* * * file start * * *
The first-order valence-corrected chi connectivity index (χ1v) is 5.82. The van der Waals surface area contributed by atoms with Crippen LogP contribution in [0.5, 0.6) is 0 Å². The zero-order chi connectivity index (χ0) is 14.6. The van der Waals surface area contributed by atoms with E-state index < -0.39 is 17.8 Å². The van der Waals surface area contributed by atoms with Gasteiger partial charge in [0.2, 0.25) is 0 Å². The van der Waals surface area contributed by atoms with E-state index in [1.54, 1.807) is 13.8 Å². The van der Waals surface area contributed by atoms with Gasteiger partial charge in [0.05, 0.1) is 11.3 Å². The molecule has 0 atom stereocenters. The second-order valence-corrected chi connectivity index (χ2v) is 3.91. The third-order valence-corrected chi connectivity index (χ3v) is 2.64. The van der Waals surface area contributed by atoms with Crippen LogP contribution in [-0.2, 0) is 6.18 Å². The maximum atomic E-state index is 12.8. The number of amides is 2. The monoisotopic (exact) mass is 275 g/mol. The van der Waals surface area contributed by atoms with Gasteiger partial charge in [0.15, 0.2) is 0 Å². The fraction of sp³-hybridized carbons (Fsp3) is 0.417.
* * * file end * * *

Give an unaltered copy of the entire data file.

The first-order valence-corrected chi connectivity index (χ1v) is 5.82. The van der Waals surface area contributed by atoms with Crippen LogP contribution in [0.5, 0.6) is 0 Å². The zero-order chi connectivity index (χ0) is 14.6. The van der Waals surface area contributed by atoms with E-state index < -0.39 is 17.8 Å². The van der Waals surface area contributed by atoms with Gasteiger partial charge in [0.2, 0.25) is 0 Å². The van der Waals surface area contributed by atoms with E-state index in [1.54, 1.807) is 13.8 Å². The van der Waals surface area contributed by atoms with Gasteiger partial charge in [0.05, 0.1) is 11.3 Å². The molecule has 0 atom stereocenters. The second-order valence-corrected chi connectivity index (χ2v) is 3.91. The third-order valence-corrected chi connectivity index (χ3v) is 2.64. The van der Waals surface area contributed by atoms with Crippen LogP contribution in [-0.2, 0) is 6.18 Å². The maximum atomic E-state index is 12.8. The number of amides is 2. The monoisotopic (exact) mass is 275 g/mol. The van der Waals surface area contributed by atoms with Gasteiger partial charge in [0.15, 0.2) is 0 Å². The fraction of sp³-hybridized carbons (Fsp3) is 0.417.